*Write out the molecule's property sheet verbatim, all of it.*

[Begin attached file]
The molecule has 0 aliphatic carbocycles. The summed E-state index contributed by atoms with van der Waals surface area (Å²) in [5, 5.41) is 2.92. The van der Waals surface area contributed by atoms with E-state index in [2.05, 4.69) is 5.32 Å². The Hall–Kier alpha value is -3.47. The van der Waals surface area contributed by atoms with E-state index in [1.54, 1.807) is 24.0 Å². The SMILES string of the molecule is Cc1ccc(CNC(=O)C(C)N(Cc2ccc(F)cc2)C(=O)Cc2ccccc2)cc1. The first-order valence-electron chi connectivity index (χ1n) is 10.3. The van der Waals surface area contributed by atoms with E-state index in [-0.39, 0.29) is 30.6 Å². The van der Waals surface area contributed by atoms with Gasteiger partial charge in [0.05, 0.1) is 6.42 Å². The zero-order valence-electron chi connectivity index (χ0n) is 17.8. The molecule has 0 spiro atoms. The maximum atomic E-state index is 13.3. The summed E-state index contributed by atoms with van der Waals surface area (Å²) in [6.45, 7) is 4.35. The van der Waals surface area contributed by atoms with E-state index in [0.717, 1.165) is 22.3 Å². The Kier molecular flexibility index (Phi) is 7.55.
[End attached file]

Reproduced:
The molecule has 0 aliphatic carbocycles. The summed E-state index contributed by atoms with van der Waals surface area (Å²) in [5, 5.41) is 2.92. The van der Waals surface area contributed by atoms with E-state index in [2.05, 4.69) is 5.32 Å². The Hall–Kier alpha value is -3.47. The van der Waals surface area contributed by atoms with E-state index in [1.54, 1.807) is 24.0 Å². The SMILES string of the molecule is Cc1ccc(CNC(=O)C(C)N(Cc2ccc(F)cc2)C(=O)Cc2ccccc2)cc1. The first-order valence-electron chi connectivity index (χ1n) is 10.3. The van der Waals surface area contributed by atoms with E-state index in [-0.39, 0.29) is 30.6 Å². The van der Waals surface area contributed by atoms with Gasteiger partial charge in [0.05, 0.1) is 6.42 Å². The zero-order valence-electron chi connectivity index (χ0n) is 17.8. The molecule has 0 spiro atoms. The maximum atomic E-state index is 13.3. The summed E-state index contributed by atoms with van der Waals surface area (Å²) in [6.45, 7) is 4.35. The van der Waals surface area contributed by atoms with E-state index in [0.717, 1.165) is 22.3 Å². The Kier molecular flexibility index (Phi) is 7.55.